Since semester breaks are the time that I set aside to “catch up” on all of the reading that I have missed during the semester, last week, I sorted through the professional journals stacked neatly on my desk. As I flipped through the journals, I stopped to take a closer look at the May 2015 issue of Teacher Education and Special Education. Looking through the article titles, I came upon the Barrio and Combes article titled: General Education Pre-Service Teachers’ Level of Concern on Response to Intervention (RTI) Implementation. Because I teach pre-service teachers and I have always been a proponent of RTI (even before it was called RTI), this article had my attention. I must say, as I read the words on the page, I felt a knot begin to develop in my stomach.
Teacher preparation is key to effective RTI implementation
The article described a recent study of pre-service teacher candidates that were in general education preparation programs in the Southwest region of the US. Barrio and Combes began by saying, “one consistent finding is that teacher preparation is key to effective implementation and positive student outcomes related to RTI”. They went on to say that “the roles of general and special education teachers have begun to blur,” and that “RTI significantly impacts how general education teachers instruct students and manage their classrooms.” Neither of these “facts” were a surprise to me. In fact, the lines between special education and general education have blurred to the point that my current pre-service teachers are dual certified; they receive a general education certification along with their special education certification, but the content that followed was the cause of the ever-growing knot in my stomach.
Barrio and Combes use a seven-stage rating scale to identify pre-service teachers’ perception and understanding of the RTI model. The scale is below:
||The practitioner has little knowledge or interest regarding the innovation
||The practitioner wants to learn more about the innovation
||The practitioner is concerned about his or her own ability to implement the change and possible personal costs
||The individual starts to experiment with innovation and concerns focus more on the logistics of the implementation
||The individual is focused on the impact of change on the student
||The practitioner wants to work with others to improve the implementation
||The practitioner focuses on making major adjustments to the innovation
Their findings suggested that “general education pre-service teachers may perceive knowledge of RTI as an important aspect of their teaching, [but] if knowledge is low, concerns about the implementation of RTI may increase. Specifically, the Collaboration Stage may be primarily affected by the lack of pre-service teachers’ knowledge” of the RTI process. This rocked my world. If pre-service teachers’ knowledge of the RTI process is impacting their ability to collaborate with others in the RTI process, then how can students benefit from the process? How can we provide the interventions that students need to close achievement gaps and demonstrate growth? Collaboration among professionals is critical to student success. At this point, I was holding my breath, hoping to read that pre-service teacher knowledge of the process was high, but that was not the case.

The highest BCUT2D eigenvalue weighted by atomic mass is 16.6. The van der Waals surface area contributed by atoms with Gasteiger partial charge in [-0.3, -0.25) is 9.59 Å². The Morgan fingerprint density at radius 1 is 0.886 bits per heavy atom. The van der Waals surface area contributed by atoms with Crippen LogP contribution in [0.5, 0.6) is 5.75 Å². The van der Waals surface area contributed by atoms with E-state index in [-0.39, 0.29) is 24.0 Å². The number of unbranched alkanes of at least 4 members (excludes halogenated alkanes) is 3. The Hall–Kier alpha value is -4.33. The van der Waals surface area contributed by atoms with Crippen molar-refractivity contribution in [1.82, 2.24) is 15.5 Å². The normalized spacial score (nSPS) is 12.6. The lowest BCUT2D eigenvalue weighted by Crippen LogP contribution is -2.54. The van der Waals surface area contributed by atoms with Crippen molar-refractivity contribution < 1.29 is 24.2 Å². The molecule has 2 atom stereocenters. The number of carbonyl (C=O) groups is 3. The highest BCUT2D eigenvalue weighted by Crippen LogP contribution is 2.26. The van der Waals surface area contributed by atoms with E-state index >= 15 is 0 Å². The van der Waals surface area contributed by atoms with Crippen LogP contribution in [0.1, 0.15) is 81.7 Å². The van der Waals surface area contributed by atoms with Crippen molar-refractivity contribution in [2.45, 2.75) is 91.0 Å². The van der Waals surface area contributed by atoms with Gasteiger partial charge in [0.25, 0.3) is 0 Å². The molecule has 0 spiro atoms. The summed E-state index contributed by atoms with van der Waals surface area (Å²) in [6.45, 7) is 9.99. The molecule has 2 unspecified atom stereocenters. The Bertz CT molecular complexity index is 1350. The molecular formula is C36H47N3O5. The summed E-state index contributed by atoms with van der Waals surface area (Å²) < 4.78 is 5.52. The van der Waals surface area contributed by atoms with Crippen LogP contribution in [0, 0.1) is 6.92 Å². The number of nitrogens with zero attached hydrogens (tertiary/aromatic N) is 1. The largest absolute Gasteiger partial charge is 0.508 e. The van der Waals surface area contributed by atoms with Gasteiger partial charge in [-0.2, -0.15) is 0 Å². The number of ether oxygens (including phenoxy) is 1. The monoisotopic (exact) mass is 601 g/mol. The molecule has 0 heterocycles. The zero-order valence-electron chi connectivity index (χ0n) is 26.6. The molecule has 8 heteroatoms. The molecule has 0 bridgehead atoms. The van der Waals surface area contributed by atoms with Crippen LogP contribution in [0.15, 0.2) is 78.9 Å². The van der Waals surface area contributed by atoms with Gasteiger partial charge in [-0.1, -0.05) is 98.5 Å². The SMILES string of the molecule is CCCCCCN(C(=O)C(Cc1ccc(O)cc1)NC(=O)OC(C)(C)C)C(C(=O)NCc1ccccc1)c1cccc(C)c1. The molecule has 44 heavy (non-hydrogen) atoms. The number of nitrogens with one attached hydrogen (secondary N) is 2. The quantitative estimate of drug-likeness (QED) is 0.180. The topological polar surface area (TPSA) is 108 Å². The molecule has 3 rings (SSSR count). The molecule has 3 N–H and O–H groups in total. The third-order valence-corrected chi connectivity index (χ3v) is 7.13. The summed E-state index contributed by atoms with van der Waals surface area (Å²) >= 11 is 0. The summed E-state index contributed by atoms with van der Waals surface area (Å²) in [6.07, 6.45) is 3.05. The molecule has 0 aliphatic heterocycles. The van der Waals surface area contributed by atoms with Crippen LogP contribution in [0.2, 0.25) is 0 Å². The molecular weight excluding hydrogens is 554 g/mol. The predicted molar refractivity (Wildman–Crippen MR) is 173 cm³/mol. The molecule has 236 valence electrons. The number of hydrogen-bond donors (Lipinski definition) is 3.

Do teachers feel that the RTI process in a superhighway to special education?
As I continued to read, my heart began to sink and the knot in my stomach grew even larger. “Some focus group participants related RTI to the evaluation of students with disabilities and not as an early intervention method for students at risk of failing… These findings suggest that pre-service teachers, like many in-service teachers, view the interventions and supports provided by RTI as a reactionary measure, rather than a preventive measure,” wrote the authors. Reading these words made me wonder, do my pre-service teachers feel this way? Do they think that the RTI process is an expressway to special education? I certainly hope not, but this is something that I plan to investigate further.
I feel a strong sense that additional formative assessment will provide me with the information that I need to know, so that is shaping my plan for next semester. I must admit, I do teach the RTI process and how to effectively construct, monitor, and adapt an intervention as part of the content in one of my special education courses. It makes me ask if this is excluded for those pre-service teachers who are not receiving a special education certification. I am asking myself where this fits and how it ought to be framed for all teachers. There is nothing like a dose of reality to make you question your own pedagogy.
Teachers need to develop an understanding and have appropriate supports for the RTI process
Pondering this study has made me realize that first-year teachers (even my previous pre-service ones) are going to need support when they are faced with implementing the RTI process. They will need professional development to improve their understanding of the process. They will need coaching to help them implement the process in their classrooms and schools. They will need quality tools, such as Skills Navigator and MAP, to help them understand where their students are starting from, and what kind of gaps need filling – all to ensure that their students make growth and are not just placed into RTI as a fast-track to special education services.
As you may be able to tell, this is a topic for which I hold great passion and I would love to hear about your experience as a pre-service teacher with the RTI process. Help me improve pre-service teachers’ understanding of this process by sharing your experience. Tweet your thoughts to us at @NWEA, or share them on our Facebook page.